Accordingly, Petitioner's claim concerning the five-month delay by the state court in processing Petitioner's habeas petition is not cognizable in this proceeding. Because the lack of a cognizable claim results from the nature of the claim, and not from the absence of factual allegations, granting leave to amend the claim would be futile. It will, therefore, be recommended that the claim be dismissed without leave to amend.
In summary, Petitioner's claims that are based on state law and that concern the state post-conviction process are not cognizable in this proceeding and must be dismissed without leave to amend. With respect to the remaining claim or claims in the petition, it will be recommended that upon the District Judge's disposition of these findings and recommendations, the action be referred back to the Magistrate Judge for further proceedings.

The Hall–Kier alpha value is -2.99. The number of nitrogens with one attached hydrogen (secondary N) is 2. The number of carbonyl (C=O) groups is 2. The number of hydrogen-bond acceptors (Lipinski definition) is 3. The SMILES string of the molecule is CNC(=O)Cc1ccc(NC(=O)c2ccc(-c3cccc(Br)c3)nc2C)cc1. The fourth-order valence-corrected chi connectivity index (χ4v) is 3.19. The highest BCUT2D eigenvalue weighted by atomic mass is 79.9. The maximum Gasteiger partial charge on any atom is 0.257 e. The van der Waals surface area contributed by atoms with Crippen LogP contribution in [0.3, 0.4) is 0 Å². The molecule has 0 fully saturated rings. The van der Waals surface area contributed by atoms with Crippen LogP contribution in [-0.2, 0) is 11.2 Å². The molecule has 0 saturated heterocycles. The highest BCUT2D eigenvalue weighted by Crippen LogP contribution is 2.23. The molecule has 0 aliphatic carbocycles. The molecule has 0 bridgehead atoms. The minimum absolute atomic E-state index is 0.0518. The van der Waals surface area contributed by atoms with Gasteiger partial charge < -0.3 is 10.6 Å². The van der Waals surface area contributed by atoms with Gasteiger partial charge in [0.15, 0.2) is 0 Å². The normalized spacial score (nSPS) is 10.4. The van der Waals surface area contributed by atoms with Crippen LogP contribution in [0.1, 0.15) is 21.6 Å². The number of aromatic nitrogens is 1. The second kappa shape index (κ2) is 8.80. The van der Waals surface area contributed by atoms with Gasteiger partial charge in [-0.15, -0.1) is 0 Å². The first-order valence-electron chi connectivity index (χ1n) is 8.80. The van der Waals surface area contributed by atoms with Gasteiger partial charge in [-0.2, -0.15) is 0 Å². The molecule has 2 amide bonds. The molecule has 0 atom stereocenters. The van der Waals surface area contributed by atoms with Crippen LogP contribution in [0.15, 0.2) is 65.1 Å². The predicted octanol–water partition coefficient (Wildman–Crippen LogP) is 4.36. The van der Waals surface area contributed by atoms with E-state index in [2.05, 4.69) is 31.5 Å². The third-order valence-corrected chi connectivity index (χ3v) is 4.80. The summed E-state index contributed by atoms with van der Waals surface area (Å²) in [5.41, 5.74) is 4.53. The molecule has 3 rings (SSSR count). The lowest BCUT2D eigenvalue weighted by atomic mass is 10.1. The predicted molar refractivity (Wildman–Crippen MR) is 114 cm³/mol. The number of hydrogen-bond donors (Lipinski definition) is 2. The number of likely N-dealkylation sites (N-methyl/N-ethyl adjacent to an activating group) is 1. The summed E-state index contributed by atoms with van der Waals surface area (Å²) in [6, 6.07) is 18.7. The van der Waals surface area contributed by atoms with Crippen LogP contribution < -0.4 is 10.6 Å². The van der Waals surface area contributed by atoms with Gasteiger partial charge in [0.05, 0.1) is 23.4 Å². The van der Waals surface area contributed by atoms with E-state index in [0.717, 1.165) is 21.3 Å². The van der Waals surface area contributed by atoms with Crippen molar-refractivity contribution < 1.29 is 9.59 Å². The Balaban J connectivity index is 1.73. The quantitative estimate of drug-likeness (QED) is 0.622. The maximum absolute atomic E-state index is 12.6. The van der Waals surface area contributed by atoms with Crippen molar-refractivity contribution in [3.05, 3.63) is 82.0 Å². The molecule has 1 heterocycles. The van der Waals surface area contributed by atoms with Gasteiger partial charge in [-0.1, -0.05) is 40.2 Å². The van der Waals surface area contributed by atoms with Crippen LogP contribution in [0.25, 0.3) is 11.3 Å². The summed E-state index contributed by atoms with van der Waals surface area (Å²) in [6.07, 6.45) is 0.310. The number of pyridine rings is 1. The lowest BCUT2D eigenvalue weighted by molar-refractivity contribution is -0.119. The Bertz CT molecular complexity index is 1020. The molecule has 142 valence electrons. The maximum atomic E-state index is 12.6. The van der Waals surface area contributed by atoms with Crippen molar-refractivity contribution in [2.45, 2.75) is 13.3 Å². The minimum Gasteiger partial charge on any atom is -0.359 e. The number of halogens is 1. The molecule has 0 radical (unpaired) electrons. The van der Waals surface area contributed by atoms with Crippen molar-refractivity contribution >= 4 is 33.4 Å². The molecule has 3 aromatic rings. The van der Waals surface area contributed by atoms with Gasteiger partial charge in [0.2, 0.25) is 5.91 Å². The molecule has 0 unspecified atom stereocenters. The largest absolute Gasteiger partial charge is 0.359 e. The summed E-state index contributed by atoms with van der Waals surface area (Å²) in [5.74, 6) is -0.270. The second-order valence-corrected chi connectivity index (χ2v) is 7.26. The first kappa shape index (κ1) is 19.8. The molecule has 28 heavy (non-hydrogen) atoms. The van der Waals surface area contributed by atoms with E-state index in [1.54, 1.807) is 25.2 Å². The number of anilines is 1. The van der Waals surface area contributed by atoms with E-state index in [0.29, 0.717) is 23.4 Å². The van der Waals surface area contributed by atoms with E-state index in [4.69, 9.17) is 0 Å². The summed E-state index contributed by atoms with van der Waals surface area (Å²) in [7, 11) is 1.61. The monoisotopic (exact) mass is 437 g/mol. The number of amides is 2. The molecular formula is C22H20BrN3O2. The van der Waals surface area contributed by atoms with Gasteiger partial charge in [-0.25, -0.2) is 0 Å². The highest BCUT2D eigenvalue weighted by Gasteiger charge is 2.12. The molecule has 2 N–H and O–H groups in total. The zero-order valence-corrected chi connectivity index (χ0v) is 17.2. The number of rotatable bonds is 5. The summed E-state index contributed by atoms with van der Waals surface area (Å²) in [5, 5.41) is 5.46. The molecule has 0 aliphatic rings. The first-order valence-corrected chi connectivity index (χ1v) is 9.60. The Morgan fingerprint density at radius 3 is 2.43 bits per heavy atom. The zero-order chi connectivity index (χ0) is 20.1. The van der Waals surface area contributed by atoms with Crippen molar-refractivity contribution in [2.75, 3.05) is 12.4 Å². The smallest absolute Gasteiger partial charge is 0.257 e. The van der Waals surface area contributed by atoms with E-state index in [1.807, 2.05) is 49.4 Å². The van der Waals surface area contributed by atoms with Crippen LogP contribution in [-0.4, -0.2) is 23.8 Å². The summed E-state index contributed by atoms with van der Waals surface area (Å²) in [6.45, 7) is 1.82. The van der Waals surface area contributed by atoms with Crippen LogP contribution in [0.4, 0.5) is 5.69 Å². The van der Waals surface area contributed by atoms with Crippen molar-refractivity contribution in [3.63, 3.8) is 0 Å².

Accordingly, it is RECOMMENDED that:
1) Petitioner's claims based on state law and his claim concerning delay in the post-conviction processes of the state court be DISMISSED without leave to amend; and
2) Upon dismissal of the claims that are not cognizable, the proceeding be REFERRED back to the Magistrate Judge for further proceedings.